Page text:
Die vorliegende Veröffentlichung erweitert diese theologische Fragestellung auf die zeitgenössische Kunst und deren Verarbeitung von Problemen der Gegenwart: Es werden Werke internationaler Künstler zusammengeführt, die sich in ihrer Arbeit mit existenziellen Aspekten des Lebens befassen. Zugleich wird nach den in der Kunst heute noch anwesenden Bildern der alt- und neutestamentarischen Überlieferung gesucht. Die ausgewählten Kunstwerke spüren das Religiöse im Säkularen und das Säkulare im Religiösen auf. In ihnen entwirft der Mensch Bilder von sich selbst in seiner körperlichen und geistigen Existenz. In miteinander verknüpften ikonografischen Linien führt die Publikation Entwürfe von Menschen, ihren Orten und Zeichen zusammen, die ihrerseits spirituelle Fragen stellen. In einführenden Essays werden die künstlerischen und die theologischen Aspekte des Themas erörtert. Hinzu kommen Texte zu den ausgestellten Werken sowie Selbstzeugnisse der beteiligten Künstler. Die Künstler: Dennis Adams, Pawel Althamer,Samuel Beckett, Joseph Beuys, Louise Bourgeois, Sophie Calle, Peter Campus, John Coplans, Hartwig Ebersbach, Jochen Gerz, Roni Horn, Thomas Huber, Martin Kippenberger, Harald Klingelhöller, Willem de Kooning, Maria Lassnig, Via Lewandowsky, Jonathan Meese, Boris Michailow,Juan Muñoz,Bruce Nauman, Gerhard Richter, Anri Sala, Thomas Schütte, Florian Slotawa, Kiki Smith,Robert Smithson, Thomas Struth, Hiroshi Sugimoto, Fiona Tan, Wolfgang Tillmans/Isa Genzken, Patrick Tosani, Mark Wallinger, Andy Warhol, Remy Zaugg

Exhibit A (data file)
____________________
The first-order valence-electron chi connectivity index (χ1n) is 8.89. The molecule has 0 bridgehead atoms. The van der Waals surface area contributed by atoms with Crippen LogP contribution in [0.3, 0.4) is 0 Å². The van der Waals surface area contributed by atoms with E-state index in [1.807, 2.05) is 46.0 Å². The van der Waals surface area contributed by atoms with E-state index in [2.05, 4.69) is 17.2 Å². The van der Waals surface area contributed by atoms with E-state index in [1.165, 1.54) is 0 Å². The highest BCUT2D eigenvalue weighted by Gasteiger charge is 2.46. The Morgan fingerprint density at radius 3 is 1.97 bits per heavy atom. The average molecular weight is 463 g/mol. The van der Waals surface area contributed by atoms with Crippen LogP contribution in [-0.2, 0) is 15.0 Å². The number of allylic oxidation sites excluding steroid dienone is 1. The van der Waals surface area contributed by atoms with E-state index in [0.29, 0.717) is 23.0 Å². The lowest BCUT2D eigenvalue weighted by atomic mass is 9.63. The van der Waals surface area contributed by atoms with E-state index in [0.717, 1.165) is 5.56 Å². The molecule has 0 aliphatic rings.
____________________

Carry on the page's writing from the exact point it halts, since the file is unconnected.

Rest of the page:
The exhibition deutschemalereizweitausenddrei (german painting two thousand and three) is a response to the needs and social circumstances that have given rise to painting’s present (return to) popularity, and to the strategies young artists are developing to meet this. The focus is on individual approaches that seem symptomatic at present insofar as they strive to occupy up-to-date positions, adopting diverse strategies to integrate painting’s historical potential for critique and reflection. With a cover design by artist Liam Gillick, a text by Ingo Niermann and numerous color reproductions, the catalogue documents over fifty current positions of predominantly younger German, or in Germany living, artists. Included are works by Tomma Abts, Kai Althoff, Monika Baer, Dirk Bell, Thomas Eggerer, Christian Flamm, Katharina Grosse, Eberhard Havekost, Sergej Jensen, Johannes Kahrs, Jutta Koether, Hendrik Krawen, Antje Majewski, Jonathan Meese, Stefan Müller, Frank Nitsche, Silke Otto-Knapp, Anselm Reyle, Thomas Scheibitz, Johannes Wohnseifer, Katharina Wulff, Amelie von Wulffen, et al.

German artist Andrea Stappert (born 1958) has made a life’s work of documenting the art world’s most interesting personalities. Originally trained as a painter, her first photographs were of fellow artist and friend Martin Kippenberger. Those portraits appear here alongside those of Peter Doig, Lawrence Wiener, Pipilotti Rist, Rikrit Tirvanija, Jonathan Meese and many others.